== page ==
Of course, the FDA has final say and new FDA rulings could render Delta-8-THC products illegal. Still, the FDA has yet to chime in on the hemp discussion, nor have they made any statements regarding Delta-8-THC products.

Delta-8-THC is legal now, but hemp laws are subject to change at any moment, especially at the state level.

Is Delta-8 Legal in All 50 States?

Delta-8 is currently legal by federal law, but every state has the right to dictate hemp and cannabis laws within their own jurisdiction. We’d love to say that every state has made the necessary changes to legalize Delta-8, but that isn’t quite true. Delta-8-THC has been legalized in the majority of U.S. states, however.

In order for Delta-8-THC to be legal by state law, the state’s law must meet or replicate certain conditions, including:

  • The legalization of hemp using a definition similar to the federal definition (meaning hemp includes all hemp extracts, cannabinoids, isomers, and other derivatives).
  • The removal of hemp-derived tetrahydrocannabinols from the state’s Controlled Substances Act.

Under these conditions, hemp-derived Delta-8-THC is likely legal. Read “Where is Delta-8-THC Legal?” to find out if Delta-8 is legal in your state.

Where to Buy Delta-8-THC Legally?

Although Delta-8 is legal by federal law, it’s only legal when it is derived from hemp. It’s also only legal to manufacture and sell in certain states, which means you need to be careful where you source your Delta-8-THC products.

Because the hemp market is complicated and mostly unregulated, many people prefer to buy Delta-8-THC online where they can get a better understanding of the brand and the product.

At Vida Optima, we offer a variety of legal Delta-8 products, like edibles and vaporizers, that are 100% Farm Bill Compliant. Every product is accompanied by a third-party lab test that you can easily view from each product page, so you always know exactly what you’re getting.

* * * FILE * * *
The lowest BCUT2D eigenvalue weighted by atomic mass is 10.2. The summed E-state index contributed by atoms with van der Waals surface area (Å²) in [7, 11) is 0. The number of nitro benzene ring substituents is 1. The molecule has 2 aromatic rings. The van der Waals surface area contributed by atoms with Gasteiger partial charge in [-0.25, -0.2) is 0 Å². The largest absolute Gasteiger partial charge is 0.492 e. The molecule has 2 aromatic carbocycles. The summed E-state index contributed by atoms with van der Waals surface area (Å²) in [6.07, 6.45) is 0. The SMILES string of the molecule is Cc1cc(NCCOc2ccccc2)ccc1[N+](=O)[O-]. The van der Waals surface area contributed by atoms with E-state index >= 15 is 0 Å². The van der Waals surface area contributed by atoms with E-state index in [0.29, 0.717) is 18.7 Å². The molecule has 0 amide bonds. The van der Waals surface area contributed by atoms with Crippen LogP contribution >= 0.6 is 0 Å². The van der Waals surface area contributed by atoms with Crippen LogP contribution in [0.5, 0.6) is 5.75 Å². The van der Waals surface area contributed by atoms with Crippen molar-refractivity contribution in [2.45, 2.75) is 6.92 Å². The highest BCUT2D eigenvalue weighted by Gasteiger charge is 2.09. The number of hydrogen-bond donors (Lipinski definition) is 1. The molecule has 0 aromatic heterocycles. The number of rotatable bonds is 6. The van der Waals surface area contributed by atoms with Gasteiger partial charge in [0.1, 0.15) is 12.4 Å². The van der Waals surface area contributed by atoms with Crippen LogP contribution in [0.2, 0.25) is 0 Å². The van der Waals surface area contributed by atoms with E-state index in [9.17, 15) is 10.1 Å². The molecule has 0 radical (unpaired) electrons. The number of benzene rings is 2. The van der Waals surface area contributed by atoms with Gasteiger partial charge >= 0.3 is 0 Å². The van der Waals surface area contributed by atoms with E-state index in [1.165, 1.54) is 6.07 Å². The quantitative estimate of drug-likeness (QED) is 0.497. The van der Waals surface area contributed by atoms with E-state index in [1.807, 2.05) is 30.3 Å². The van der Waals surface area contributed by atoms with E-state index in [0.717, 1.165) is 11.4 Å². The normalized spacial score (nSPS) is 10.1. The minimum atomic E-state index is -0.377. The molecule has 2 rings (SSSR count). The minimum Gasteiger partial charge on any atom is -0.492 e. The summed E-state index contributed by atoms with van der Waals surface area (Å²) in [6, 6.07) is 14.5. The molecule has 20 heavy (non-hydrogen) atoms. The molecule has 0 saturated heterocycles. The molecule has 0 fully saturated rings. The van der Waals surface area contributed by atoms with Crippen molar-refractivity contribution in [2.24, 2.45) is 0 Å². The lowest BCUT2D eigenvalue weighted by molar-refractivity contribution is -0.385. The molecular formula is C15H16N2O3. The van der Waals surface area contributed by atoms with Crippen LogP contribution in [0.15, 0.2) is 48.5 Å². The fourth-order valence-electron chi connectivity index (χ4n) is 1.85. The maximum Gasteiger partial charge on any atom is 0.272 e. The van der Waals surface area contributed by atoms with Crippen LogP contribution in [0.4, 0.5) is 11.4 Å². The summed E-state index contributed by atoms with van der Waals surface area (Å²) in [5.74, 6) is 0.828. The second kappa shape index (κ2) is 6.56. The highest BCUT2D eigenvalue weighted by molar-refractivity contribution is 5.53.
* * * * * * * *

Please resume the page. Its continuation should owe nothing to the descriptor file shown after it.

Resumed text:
If you choose to buy Delta-8 in local stores, check for these same comprehensive lab tests to ensure that you’re getting the potent, legally made Delta-8-THC products you’re paying for.

Resources

  1. “H.R.2 - Agriculture Improvement Act of 2018” https://www.congress.gov/bill/115th-congress/house-bill/2/text
  2. “Implementation of the Agriculture Improvement Act of 2018” https://www.federalregister.gov/documents/2020/08/21/2020-17356/implementation-of-the-agriculture-improvement-act-of-2018
  3. “PART 1308—SCHEDULES OF CONTROLLED SUBSTANCES” https://www.govinfo.gov/content/pkg/CFR-2019-title21-vol9/pdf/CFR-2019-title21-vol9-part1308.pdf
  4. “Statement from FDA Commissioner Scott Gottlieb, M.D., on signing of the Agriculture Improvement Act and the agency’s regulation of products containing cannabis and cannabis-derived compounds” https://www.fda.gov/news-events/press-announcements/statement-fda-commissioner-scott-gottlieb-md-signing-agriculture-improvement-act-and-agencys
  5. “An efficient new cannabinoid antiemetic in pediatric oncology” http://www.druglibrary.net/olsen/HEMP/IHA/iha02210.html